I ... entered the poem of life, whose purpose is ... simply to witness the beauties of the world, to discover the many forms that love can take. (Barabara Blackman in 'Glass After Glass')

These poems are works in progress and may be updated without notice. Nevertheless copyright applies to all writings here and all photos (which are either my own or used with permission). Thank you for your comments. I read and appreciate them all, and reply here to specific points that seem to need it — or as I have the leisure. Otherwise I reciprocate by reading and commenting on your blog posts as much as possible.

30 April 2017

A Conversation with Mr Campbell

Joseph, I said, I think you've got this bit wrong.
Or maybe it was your mate, Brendan, 
the way he restated it. Be that as it may ...
I'm not arguing with you about all that Heroic 
Journey stuff, you know we all love that –
it's not even a matter of believing in it as such;
it's so appealing, everyone just took it on,
decided to wear it and swore that it fit (one size 
fits all – perhaps with a bit of twisting and tugging, 
but anyway good enough). No, it isn't that, it's 
this other thing, about the penultimate moment
of a journey – the second-last kiss, or whatever –
being the very best bit. Oh, you make a good case.
It all sounds positively exhilarating, the way 
you tell it, and for a minute there I didn't even
question if it were so – until I was invited
to write a poem in support of this proposition.
Well! That soon sorted me out. I mean, really?
You think getting ready to step off the plane is better 
than that moment when you're through Customs 
(finally) and walk out into a brand-new country? 
And as for second-last kisses, they were precious
of course, like the first, and the third, and the seventeenth,
and the five hundredth, and so on and so on, and all....
But you remember the last. I remember the last.
And the final words, and the final smile, or tear,
and the sight of him walking away that very last time, 
even if I didn't know then that it was the last time. 
And the times I did know, when he and she and they, 
one by one, individually, took that last breath.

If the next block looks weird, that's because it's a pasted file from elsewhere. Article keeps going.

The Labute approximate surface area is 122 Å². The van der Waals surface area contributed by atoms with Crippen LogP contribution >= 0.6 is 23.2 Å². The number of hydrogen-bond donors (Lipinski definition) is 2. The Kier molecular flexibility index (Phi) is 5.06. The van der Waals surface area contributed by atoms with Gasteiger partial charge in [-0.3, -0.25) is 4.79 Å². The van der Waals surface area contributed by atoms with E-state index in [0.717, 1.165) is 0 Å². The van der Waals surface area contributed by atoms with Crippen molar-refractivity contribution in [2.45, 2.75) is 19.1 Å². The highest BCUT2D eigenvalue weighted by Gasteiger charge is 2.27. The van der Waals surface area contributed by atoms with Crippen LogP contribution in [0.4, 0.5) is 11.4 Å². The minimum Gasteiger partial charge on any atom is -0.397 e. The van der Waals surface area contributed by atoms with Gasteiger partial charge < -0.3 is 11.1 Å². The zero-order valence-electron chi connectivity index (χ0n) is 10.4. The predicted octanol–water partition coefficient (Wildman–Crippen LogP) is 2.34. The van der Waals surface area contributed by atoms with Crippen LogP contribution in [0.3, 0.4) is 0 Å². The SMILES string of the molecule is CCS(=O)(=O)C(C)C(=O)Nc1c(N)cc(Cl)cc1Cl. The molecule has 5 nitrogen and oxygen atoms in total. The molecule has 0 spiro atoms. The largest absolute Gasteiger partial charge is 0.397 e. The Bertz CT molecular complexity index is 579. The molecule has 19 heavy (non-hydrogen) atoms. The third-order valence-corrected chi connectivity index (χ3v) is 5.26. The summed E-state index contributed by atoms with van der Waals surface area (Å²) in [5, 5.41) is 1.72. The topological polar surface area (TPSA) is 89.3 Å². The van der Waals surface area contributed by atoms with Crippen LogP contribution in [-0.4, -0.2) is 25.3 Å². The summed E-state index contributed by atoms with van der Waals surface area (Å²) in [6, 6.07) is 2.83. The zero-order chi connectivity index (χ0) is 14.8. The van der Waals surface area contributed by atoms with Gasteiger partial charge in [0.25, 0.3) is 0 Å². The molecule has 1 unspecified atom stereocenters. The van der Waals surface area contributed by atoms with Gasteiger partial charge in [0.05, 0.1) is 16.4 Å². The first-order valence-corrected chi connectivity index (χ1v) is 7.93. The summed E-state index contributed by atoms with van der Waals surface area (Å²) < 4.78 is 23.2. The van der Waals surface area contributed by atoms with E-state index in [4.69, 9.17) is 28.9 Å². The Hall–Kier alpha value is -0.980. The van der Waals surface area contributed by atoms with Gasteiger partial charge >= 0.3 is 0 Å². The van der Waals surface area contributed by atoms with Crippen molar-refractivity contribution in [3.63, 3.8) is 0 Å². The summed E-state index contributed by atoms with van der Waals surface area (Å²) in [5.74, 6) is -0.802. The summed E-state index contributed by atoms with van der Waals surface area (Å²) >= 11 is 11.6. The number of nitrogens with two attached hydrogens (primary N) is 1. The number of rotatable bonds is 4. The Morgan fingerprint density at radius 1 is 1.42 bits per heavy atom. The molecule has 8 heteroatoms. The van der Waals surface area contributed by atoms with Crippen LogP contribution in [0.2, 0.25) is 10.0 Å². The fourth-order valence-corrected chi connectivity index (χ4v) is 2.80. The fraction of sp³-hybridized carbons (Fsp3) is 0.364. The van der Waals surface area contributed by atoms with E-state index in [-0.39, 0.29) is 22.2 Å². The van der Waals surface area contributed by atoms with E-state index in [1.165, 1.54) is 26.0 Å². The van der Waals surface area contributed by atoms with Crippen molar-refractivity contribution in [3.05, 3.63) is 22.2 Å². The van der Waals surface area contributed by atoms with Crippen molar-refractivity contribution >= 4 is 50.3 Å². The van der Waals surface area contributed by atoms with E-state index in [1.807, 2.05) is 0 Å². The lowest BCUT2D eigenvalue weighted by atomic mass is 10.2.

And then I shut up, and Joseph, too, kept quiet 
(as the grave – being dead, after all). 


At 'imaginary garden with real toads' for day 29 of April Poetry Month, Penultimatums, Brendan MacOdrum invites us to consider a tale of St Brendan and some words of Joseph Campbell in support of the idea that penultimate moments are often the richest. 

Here is an earlier, very different response to the same prompt.

12 comments:

  1. Thanks for making a case for last stands! I tossed the first poem I had written for this challenge -- couldn't quite nail whatever sense of penultimate I had challenged everyone to write about -- posted a second attempt and, still not happy with it, tried and posted a third. All I did was get closer to penultimate meanings, which are far slippier it seems than ultimate ones. We can just call it a forgettable challenge, if you like. We learn what is penultimate only when we get through the last, anyway. Thanks for challenging the challenge, hope you finally got some sleep ...

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    1. Actually it became a very memorable challenge for me, LOL. Writing this poem was fun.

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  2. Maybe the last is still the sweetest or just he one we remember the most, or if the last is the lost one, then of course the penultimate is the last.

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  3. I love this response to the prompt, Rosemary! Hope you got some sleep ❤️

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  4. a clear-eyed close here, Rosemary ~

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  5. Although I got a great deal from reading Campbell, there are others that have, or give me a deeper meaning. For me the Journey is just that, a step by step movement and the meaning (like a dream) must be left to the one who chose to make the journey. The further away from the experience, the more deeper the meaning of seemingly inconsequential moments that were almost missed, negated at the time. Campbell was selling an idea, you were responding to a prompt, while I find meaning in odd moments which others might never understand. That said, I like the energy I find in your piece,

    Elizabeth

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    1. Yes, I wouldn't want people to take this piece too seriously. While I had a point to make, I was also exaggerating and deliberately misinterpreting for satirical effect.

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  6. Rosemary, this was a gorgeous Read! Wow. And no, one does not forget those last kisses and the walking away.......

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  7. !! You certainly give Mr. Campbell a few things to ponder! Oh, yes, those last kisses...

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  8. The ending made me grin. Thank you for that, Rosemary.

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  9. I thought I had commented..oops...i read when you posted and laughed at the thought of JC (Interestiing initials) turning in his grave, albeit quietly. ;)

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